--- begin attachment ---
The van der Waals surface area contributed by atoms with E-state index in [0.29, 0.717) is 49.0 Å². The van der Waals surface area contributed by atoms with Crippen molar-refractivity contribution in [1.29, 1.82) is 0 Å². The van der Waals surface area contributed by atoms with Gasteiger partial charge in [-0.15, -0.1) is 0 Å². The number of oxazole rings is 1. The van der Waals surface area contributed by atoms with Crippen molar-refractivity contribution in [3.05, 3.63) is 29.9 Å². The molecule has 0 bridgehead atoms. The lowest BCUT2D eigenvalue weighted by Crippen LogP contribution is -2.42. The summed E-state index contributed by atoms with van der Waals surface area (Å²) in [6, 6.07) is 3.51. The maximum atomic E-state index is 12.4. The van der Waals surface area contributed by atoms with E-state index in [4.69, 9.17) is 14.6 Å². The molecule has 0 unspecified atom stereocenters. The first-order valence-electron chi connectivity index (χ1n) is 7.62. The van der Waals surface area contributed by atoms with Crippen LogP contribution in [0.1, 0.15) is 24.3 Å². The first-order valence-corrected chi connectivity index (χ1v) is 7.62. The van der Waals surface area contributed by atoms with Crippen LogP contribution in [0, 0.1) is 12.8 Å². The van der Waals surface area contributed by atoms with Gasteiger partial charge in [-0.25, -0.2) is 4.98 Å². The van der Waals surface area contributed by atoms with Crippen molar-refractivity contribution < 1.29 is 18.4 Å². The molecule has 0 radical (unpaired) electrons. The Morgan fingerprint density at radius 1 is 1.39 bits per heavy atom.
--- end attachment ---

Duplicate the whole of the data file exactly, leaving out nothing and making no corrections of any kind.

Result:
The van der Waals surface area contributed by atoms with E-state index in [0.29, 0.717) is 49.0 Å². The van der Waals surface area contributed by atoms with Crippen molar-refractivity contribution in [1.29, 1.82) is 0 Å². The van der Waals surface area contributed by atoms with Gasteiger partial charge in [-0.15, -0.1) is 0 Å². The number of oxazole rings is 1. The van der Waals surface area contributed by atoms with Crippen molar-refractivity contribution in [3.05, 3.63) is 29.9 Å². The molecule has 0 bridgehead atoms. The lowest BCUT2D eigenvalue weighted by Crippen LogP contribution is -2.42. The summed E-state index contributed by atoms with van der Waals surface area (Å²) in [6, 6.07) is 3.51. The maximum atomic E-state index is 12.4. The van der Waals surface area contributed by atoms with E-state index in [4.69, 9.17) is 14.6 Å². The molecule has 0 unspecified atom stereocenters. The first-order valence-electron chi connectivity index (χ1n) is 7.62. The van der Waals surface area contributed by atoms with Crippen LogP contribution in [0.1, 0.15) is 24.3 Å². The first-order valence-corrected chi connectivity index (χ1v) is 7.62. The van der Waals surface area contributed by atoms with Crippen LogP contribution in [0, 0.1) is 12.8 Å². The van der Waals surface area contributed by atoms with Gasteiger partial charge in [-0.25, -0.2) is 4.98 Å². The van der Waals surface area contributed by atoms with Crippen molar-refractivity contribution < 1.29 is 18.4 Å². The molecule has 0 radical (unpaired) electrons. The Morgan fingerprint density at radius 1 is 1.39 bits per heavy atom.